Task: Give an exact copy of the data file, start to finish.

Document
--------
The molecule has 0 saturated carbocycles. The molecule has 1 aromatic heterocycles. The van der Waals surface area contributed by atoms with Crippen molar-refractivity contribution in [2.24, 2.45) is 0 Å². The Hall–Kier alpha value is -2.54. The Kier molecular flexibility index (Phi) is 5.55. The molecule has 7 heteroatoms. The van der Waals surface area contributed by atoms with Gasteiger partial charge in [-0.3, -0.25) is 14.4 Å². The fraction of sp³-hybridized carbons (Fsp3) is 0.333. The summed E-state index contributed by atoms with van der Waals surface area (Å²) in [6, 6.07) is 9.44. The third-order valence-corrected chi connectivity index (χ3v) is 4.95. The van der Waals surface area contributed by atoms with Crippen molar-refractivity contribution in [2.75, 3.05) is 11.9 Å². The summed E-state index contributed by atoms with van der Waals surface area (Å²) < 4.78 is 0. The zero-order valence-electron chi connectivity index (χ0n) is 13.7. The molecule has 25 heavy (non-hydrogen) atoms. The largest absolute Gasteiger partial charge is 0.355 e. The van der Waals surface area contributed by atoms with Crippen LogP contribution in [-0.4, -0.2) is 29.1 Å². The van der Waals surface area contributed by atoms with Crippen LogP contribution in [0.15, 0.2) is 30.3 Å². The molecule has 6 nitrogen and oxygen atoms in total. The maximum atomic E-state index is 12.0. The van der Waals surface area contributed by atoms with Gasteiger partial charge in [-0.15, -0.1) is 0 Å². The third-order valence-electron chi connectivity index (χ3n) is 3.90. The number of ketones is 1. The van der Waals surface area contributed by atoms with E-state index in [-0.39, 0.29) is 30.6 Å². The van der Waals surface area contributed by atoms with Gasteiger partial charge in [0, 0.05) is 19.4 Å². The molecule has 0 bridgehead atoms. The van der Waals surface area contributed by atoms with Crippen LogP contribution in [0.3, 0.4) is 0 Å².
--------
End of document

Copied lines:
The molecule has 0 saturated carbocycles. The molecule has 1 aromatic heterocycles. The van der Waals surface area contributed by atoms with Crippen molar-refractivity contribution in [2.24, 2.45) is 0 Å². The Hall–Kier alpha value is -2.54. The Kier molecular flexibility index (Phi) is 5.55. The molecule has 7 heteroatoms. The van der Waals surface area contributed by atoms with Gasteiger partial charge in [-0.3, -0.25) is 14.4 Å². The fraction of sp³-hybridized carbons (Fsp3) is 0.333. The summed E-state index contributed by atoms with van der Waals surface area (Å²) in [6, 6.07) is 9.44. The third-order valence-corrected chi connectivity index (χ3v) is 4.95. The van der Waals surface area contributed by atoms with Crippen molar-refractivity contribution in [2.75, 3.05) is 11.9 Å². The summed E-state index contributed by atoms with van der Waals surface area (Å²) < 4.78 is 0. The zero-order valence-electron chi connectivity index (χ0n) is 13.7. The molecule has 25 heavy (non-hydrogen) atoms. The largest absolute Gasteiger partial charge is 0.355 e. The van der Waals surface area contributed by atoms with Crippen LogP contribution in [-0.4, -0.2) is 29.1 Å². The van der Waals surface area contributed by atoms with Crippen LogP contribution in [0.15, 0.2) is 30.3 Å². The molecule has 6 nitrogen and oxygen atoms in total. The maximum atomic E-state index is 12.0. The van der Waals surface area contributed by atoms with Gasteiger partial charge in [-0.15, -0.1) is 0 Å². The third-order valence-electron chi connectivity index (χ3n) is 3.90. The number of ketones is 1. The van der Waals surface area contributed by atoms with E-state index in [-0.39, 0.29) is 30.6 Å². The van der Waals surface area contributed by atoms with Gasteiger partial charge in [0, 0.05) is 19.4 Å². The molecule has 0 bridgehead atoms. The van der Waals surface area contributed by atoms with Crippen LogP contribution in [0.3, 0.4) is 0 Å².